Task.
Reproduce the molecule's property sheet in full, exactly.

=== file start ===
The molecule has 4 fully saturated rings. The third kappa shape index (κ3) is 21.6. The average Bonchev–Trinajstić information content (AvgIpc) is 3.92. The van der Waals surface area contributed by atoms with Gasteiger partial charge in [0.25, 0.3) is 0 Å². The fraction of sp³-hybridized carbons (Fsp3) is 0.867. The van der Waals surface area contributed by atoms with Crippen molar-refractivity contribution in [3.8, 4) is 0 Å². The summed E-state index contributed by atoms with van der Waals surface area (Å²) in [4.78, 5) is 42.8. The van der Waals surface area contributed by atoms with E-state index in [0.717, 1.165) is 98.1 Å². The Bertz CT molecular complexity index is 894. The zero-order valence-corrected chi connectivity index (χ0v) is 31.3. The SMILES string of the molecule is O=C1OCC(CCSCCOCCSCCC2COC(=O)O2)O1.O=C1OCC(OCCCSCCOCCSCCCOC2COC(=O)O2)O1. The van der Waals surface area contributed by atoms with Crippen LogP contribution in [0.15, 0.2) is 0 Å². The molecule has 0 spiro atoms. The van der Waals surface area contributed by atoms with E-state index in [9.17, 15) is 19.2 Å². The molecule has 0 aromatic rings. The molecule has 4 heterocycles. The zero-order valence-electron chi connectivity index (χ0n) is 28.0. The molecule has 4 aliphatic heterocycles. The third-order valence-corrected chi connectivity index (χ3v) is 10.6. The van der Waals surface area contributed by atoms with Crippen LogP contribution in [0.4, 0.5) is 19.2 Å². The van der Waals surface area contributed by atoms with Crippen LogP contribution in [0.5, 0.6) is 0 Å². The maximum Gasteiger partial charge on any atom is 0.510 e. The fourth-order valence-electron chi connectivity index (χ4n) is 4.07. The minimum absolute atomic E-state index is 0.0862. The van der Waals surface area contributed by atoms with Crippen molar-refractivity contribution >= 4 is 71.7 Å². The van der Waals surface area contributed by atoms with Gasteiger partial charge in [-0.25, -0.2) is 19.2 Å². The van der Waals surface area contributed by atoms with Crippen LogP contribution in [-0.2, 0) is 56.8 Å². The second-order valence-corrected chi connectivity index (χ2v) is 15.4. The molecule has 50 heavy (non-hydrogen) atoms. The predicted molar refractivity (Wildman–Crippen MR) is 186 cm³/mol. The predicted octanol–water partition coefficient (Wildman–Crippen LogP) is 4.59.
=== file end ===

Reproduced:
The molecule has 4 fully saturated rings. The third kappa shape index (κ3) is 21.6. The average Bonchev–Trinajstić information content (AvgIpc) is 3.92. The van der Waals surface area contributed by atoms with Gasteiger partial charge in [0.25, 0.3) is 0 Å². The fraction of sp³-hybridized carbons (Fsp3) is 0.867. The van der Waals surface area contributed by atoms with Crippen molar-refractivity contribution in [3.8, 4) is 0 Å². The summed E-state index contributed by atoms with van der Waals surface area (Å²) in [4.78, 5) is 42.8. The van der Waals surface area contributed by atoms with E-state index in [0.717, 1.165) is 98.1 Å². The Bertz CT molecular complexity index is 894. The zero-order valence-corrected chi connectivity index (χ0v) is 31.3. The SMILES string of the molecule is O=C1OCC(CCSCCOCCSCCC2COC(=O)O2)O1.O=C1OCC(OCCCSCCOCCSCCCOC2COC(=O)O2)O1. The van der Waals surface area contributed by atoms with Crippen LogP contribution in [0.15, 0.2) is 0 Å². The molecule has 0 spiro atoms. The van der Waals surface area contributed by atoms with E-state index in [9.17, 15) is 19.2 Å². The molecule has 0 aromatic rings. The molecule has 4 heterocycles. The zero-order valence-electron chi connectivity index (χ0n) is 28.0. The molecule has 4 aliphatic heterocycles. The third-order valence-corrected chi connectivity index (χ3v) is 10.6. The van der Waals surface area contributed by atoms with Crippen LogP contribution in [0.4, 0.5) is 19.2 Å². The van der Waals surface area contributed by atoms with Crippen LogP contribution in [0.5, 0.6) is 0 Å². The maximum Gasteiger partial charge on any atom is 0.510 e. The fourth-order valence-electron chi connectivity index (χ4n) is 4.07. The minimum absolute atomic E-state index is 0.0862. The van der Waals surface area contributed by atoms with Crippen molar-refractivity contribution >= 4 is 71.7 Å². The van der Waals surface area contributed by atoms with Gasteiger partial charge in [-0.25, -0.2) is 19.2 Å². The van der Waals surface area contributed by atoms with Crippen LogP contribution in [-0.2, 0) is 56.8 Å². The second-order valence-corrected chi connectivity index (χ2v) is 15.4. The molecule has 50 heavy (non-hydrogen) atoms. The predicted molar refractivity (Wildman–Crippen MR) is 186 cm³/mol. The predicted octanol–water partition coefficient (Wildman–Crippen LogP) is 4.59.